The government is going in hard trying to stop people from smoking. Today they’ve announced a harm reduction blitz that’ll involve handing out free vaping starter kits to a million smokers. Not only that, they’ll be offering anyone who’s pregnant £400 to stop smoking and they hope to put advice on how to quit inside packs.
It’s 2023, so everyone knows how fucked up smoking is. If you’re lighting up you run the risk of developing more than 50 serious health conditions. It causes seven out of 10 cases of lung cancer. Which is why, in 2019, before Covid slithered its way into every facet of society like a well-timed political meme, the government declared that it would end smoking.
By that, they meant they hoped to reduce the amount of smokers down to fewer than 5 per cent of the overall population by 2030. In 2021, the figure was 13 per cent, which is the lowest it’s ever been, but the government is still not on track for meeting their 2030 “smoke-free” target. Any reduction in smoking is welcome; after all, it’s a shit habit – it doesn’t even get you high and every year around 76,000 people in the UK die from it.
What has the government said?
“Up to two out of three lifelong smokers will die from smoking,” a quote attributed to MP Neil O’Brien, the Health Minister, read on the government statement about the initiative. “Cigarettes are the only product on sale which will kill you if used correctly.” It’s a good line.
He went on to say: “We will offer a million smokers new help to quit. We will be funding a new national ‘swap to stop’ scheme – the first of its kind in the world. We will work with councils and others to offer a million smokers across England a free vaping starter kit.”
What are doctors saying?
“Ultimately, the best thing for your lungs to breathe is air,” an NHS doctor I know, in her twenties and on strike today, which we support wholeheartedly, told THE FACE. “But if you’re already smoking cigarettes, swapping them for vapes could help you quit and is better for your health, based on the evidence we have right now.”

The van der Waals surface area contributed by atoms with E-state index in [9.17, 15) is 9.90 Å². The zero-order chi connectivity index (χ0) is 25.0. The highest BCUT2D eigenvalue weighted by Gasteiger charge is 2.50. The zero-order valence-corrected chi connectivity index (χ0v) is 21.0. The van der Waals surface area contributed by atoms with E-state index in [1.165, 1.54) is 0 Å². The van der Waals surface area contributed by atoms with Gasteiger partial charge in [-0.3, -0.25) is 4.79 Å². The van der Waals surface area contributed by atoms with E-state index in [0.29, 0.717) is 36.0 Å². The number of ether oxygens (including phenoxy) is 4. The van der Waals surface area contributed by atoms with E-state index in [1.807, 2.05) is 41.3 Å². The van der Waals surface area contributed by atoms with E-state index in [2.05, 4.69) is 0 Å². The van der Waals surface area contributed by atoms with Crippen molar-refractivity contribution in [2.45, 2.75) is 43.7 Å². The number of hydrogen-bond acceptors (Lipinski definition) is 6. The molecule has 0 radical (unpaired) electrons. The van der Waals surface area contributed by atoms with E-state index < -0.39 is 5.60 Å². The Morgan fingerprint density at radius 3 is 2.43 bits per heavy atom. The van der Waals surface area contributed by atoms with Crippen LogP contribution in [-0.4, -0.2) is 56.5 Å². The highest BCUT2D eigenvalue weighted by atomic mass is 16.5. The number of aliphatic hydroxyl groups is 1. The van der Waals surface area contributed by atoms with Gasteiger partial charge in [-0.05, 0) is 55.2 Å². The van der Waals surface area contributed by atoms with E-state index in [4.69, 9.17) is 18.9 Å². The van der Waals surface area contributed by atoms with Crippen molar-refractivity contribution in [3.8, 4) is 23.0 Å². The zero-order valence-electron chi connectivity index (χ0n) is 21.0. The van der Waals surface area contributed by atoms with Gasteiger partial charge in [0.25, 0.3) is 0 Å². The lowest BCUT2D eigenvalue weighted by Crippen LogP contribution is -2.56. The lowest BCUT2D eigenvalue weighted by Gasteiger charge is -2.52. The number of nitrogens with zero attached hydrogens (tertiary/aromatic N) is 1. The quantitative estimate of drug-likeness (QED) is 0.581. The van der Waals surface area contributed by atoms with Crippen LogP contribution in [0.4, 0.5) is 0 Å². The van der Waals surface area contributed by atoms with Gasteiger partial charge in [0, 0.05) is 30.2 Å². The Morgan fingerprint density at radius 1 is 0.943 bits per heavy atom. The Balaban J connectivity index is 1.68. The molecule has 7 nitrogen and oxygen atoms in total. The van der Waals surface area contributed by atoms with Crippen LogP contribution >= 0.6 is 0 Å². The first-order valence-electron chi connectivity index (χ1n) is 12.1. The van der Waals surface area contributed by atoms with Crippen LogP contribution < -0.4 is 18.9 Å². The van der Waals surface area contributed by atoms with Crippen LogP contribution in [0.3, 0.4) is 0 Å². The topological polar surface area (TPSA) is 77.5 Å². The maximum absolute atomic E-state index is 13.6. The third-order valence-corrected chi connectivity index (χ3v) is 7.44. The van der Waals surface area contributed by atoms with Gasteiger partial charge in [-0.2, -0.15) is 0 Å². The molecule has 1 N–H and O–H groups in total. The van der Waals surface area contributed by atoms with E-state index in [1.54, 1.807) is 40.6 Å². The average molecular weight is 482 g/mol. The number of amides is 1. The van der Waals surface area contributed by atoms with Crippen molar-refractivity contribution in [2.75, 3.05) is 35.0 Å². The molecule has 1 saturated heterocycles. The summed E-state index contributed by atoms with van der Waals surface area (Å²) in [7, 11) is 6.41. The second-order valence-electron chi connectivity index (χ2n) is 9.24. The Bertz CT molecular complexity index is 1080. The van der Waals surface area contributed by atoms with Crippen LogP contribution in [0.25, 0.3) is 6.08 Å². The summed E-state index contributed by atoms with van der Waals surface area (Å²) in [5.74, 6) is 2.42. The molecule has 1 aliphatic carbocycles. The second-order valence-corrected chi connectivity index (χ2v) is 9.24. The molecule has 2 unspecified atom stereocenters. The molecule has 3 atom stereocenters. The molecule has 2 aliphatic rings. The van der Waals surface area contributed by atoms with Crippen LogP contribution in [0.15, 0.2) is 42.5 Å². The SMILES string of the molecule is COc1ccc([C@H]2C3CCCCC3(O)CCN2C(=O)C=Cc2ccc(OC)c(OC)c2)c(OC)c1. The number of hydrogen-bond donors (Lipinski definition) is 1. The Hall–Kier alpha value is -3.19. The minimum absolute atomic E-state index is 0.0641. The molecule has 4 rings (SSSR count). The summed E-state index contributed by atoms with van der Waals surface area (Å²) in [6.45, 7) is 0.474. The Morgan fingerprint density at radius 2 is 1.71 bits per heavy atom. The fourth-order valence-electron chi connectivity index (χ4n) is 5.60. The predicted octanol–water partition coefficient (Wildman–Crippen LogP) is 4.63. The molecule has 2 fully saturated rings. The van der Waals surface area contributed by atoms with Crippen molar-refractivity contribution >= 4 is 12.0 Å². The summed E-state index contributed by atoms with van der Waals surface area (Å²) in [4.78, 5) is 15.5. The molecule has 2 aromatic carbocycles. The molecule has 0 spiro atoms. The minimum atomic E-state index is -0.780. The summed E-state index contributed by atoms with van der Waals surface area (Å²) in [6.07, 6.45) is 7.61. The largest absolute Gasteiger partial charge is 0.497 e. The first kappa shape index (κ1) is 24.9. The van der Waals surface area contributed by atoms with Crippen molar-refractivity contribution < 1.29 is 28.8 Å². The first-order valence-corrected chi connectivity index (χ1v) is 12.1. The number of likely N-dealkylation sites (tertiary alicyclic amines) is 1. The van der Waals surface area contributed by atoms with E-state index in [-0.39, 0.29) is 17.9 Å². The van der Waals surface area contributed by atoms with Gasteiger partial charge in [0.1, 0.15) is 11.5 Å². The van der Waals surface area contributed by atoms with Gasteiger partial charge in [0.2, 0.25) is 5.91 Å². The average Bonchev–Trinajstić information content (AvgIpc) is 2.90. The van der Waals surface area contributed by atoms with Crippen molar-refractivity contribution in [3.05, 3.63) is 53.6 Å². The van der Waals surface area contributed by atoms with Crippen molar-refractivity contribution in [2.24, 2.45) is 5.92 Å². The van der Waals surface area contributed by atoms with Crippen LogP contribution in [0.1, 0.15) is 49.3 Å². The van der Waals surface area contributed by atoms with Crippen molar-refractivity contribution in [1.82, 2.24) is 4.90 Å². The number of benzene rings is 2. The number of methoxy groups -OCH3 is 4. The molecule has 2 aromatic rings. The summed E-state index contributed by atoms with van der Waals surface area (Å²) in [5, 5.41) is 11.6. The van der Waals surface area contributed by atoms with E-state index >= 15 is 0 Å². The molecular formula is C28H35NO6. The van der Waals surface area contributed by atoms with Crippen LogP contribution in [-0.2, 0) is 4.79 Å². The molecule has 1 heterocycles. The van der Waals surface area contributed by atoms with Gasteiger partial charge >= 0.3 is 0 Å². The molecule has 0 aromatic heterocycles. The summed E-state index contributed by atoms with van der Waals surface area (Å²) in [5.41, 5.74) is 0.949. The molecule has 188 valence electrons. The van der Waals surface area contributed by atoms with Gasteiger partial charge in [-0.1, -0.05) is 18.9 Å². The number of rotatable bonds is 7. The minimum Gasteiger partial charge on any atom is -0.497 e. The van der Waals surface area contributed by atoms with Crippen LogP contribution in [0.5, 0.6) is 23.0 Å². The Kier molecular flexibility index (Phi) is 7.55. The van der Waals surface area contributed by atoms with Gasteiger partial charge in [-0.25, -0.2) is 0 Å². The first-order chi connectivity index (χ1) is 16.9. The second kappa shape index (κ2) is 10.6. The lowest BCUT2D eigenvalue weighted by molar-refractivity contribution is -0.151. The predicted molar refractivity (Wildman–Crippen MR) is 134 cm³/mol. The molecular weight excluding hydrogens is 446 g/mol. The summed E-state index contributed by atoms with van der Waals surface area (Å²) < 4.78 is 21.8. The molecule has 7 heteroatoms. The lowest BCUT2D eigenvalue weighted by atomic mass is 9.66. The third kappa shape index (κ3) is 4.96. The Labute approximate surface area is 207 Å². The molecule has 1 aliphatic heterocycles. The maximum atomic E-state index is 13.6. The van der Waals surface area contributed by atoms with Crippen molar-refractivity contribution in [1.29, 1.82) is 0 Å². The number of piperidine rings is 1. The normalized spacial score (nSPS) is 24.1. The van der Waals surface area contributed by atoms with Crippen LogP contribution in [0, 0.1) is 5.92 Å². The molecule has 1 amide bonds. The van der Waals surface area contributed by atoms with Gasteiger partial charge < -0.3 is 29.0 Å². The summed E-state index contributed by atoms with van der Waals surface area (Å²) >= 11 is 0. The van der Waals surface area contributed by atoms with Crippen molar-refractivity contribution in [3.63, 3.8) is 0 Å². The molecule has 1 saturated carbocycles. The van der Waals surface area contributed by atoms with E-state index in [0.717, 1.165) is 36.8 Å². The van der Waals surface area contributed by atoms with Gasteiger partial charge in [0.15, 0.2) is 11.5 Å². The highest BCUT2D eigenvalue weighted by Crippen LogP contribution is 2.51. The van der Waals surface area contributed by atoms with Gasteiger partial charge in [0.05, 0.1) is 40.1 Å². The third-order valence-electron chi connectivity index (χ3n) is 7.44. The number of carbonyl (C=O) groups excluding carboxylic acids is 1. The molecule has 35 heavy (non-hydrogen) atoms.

For the minority of people who don’t die from their smoking habit they can still end up with debilitating smoking-related illnesses. The one that sticks in my mind is what is sometimes referred to as ‘smoking your legs off’. “Smoking cigarettes puts you at increased risk of lots of cancers,” the same doctor told me. “It also makes it more likely for your arteries to clot and become inflamed, leading to heart attacks, strokes and poor circulation to your peripherals. I’ve seen people lose limbs because they lose blood supply to their legs from smoking and have to get them amputated.”
Wait. If that isn’t an incentive to quit I don’t know what is. Nobody, and I mean nobody, wants to be the person who is asking to be pushed outside the hospital in a wheelchair, spluttering and gasping, to smoke a cigarette after they’ve smoked their legs off. Imagine the scene: inhaling, looking down at the space where your legs used to be, inhaling again, looking at your tobacco-stained fingers clasping the cigarette end, inhaling once more, and so on. The legs have been smoked away, like angry bees being smoked out of their hive. God, that’s a sad scene – send me one of the free vapes.
Is it a good idea?
Yes. It’s estimated that it will cost £45 million (not a lot of money, the government probably spends more on Post Its). And, as a society, we’re probably going to save a lot more when you consider that we won’t have to deal with people falling over like pins at a bowling alley. Let’s just hope that there’s a good recycling scheme in place, as we know that vapes can be horribly destructive to the environment.
If you’re going to wage a war on smoking, this is a good way to go about it. Avoiding draconian measures like fines and criminalisation and instead focusing on providing an effective educational message is the way to go. Tobacco users will be invited to engage in a reassessment of the cost/benefit ratio when it comes to their habit. Then going a step further and providing the user with the equipment needed to make that change is an uncharacteristically clever move from the government. This is harm reduction in progress; it shows the government can listen to evidence and use it to inform policy. Hopefully, one day they’ll do it with illegal drugs, too.
For more information on the harms of smoking, visit the NHS’s website here.